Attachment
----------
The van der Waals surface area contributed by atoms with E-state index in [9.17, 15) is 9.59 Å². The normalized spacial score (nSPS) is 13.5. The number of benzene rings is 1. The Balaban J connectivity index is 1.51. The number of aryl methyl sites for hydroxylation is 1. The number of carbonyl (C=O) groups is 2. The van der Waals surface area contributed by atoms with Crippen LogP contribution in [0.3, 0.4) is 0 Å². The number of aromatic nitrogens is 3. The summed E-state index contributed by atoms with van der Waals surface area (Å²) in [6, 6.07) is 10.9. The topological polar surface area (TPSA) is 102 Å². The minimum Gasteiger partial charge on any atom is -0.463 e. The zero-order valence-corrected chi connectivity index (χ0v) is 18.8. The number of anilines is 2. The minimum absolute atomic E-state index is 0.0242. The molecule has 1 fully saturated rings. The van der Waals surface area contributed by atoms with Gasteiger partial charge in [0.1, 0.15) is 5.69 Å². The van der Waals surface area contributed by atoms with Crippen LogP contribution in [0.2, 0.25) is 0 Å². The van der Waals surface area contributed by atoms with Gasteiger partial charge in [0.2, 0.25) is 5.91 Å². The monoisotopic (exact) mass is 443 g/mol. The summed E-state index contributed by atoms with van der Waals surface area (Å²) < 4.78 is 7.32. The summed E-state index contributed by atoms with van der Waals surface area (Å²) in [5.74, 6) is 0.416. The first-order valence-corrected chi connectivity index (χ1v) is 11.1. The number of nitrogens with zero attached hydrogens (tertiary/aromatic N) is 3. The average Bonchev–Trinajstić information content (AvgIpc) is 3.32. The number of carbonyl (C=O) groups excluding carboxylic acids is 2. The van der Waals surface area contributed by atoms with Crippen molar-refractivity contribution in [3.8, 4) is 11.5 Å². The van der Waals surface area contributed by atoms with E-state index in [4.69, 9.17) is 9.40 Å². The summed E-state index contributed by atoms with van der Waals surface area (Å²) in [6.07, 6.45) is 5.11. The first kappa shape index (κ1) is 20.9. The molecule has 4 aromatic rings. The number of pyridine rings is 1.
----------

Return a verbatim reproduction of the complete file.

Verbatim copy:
The van der Waals surface area contributed by atoms with E-state index in [9.17, 15) is 9.59 Å². The normalized spacial score (nSPS) is 13.5. The number of benzene rings is 1. The Balaban J connectivity index is 1.51. The number of aryl methyl sites for hydroxylation is 1. The number of carbonyl (C=O) groups is 2. The van der Waals surface area contributed by atoms with Crippen LogP contribution in [0.3, 0.4) is 0 Å². The number of aromatic nitrogens is 3. The summed E-state index contributed by atoms with van der Waals surface area (Å²) in [6, 6.07) is 10.9. The topological polar surface area (TPSA) is 102 Å². The minimum Gasteiger partial charge on any atom is -0.463 e. The zero-order valence-corrected chi connectivity index (χ0v) is 18.8. The number of anilines is 2. The minimum absolute atomic E-state index is 0.0242. The molecule has 1 fully saturated rings. The van der Waals surface area contributed by atoms with Gasteiger partial charge in [0.1, 0.15) is 5.69 Å². The van der Waals surface area contributed by atoms with Crippen LogP contribution in [0.2, 0.25) is 0 Å². The van der Waals surface area contributed by atoms with Gasteiger partial charge in [0.2, 0.25) is 5.91 Å². The monoisotopic (exact) mass is 443 g/mol. The summed E-state index contributed by atoms with van der Waals surface area (Å²) < 4.78 is 7.32. The summed E-state index contributed by atoms with van der Waals surface area (Å²) in [5.74, 6) is 0.416. The first-order valence-corrected chi connectivity index (χ1v) is 11.1. The number of nitrogens with zero attached hydrogens (tertiary/aromatic N) is 3. The average Bonchev–Trinajstić information content (AvgIpc) is 3.32. The number of carbonyl (C=O) groups excluding carboxylic acids is 2. The van der Waals surface area contributed by atoms with Crippen molar-refractivity contribution in [3.8, 4) is 11.5 Å². The van der Waals surface area contributed by atoms with E-state index in [4.69, 9.17) is 9.40 Å². The summed E-state index contributed by atoms with van der Waals surface area (Å²) in [6.07, 6.45) is 5.11. The first kappa shape index (κ1) is 20.9. The molecule has 4 aromatic rings. The number of pyridine rings is 1.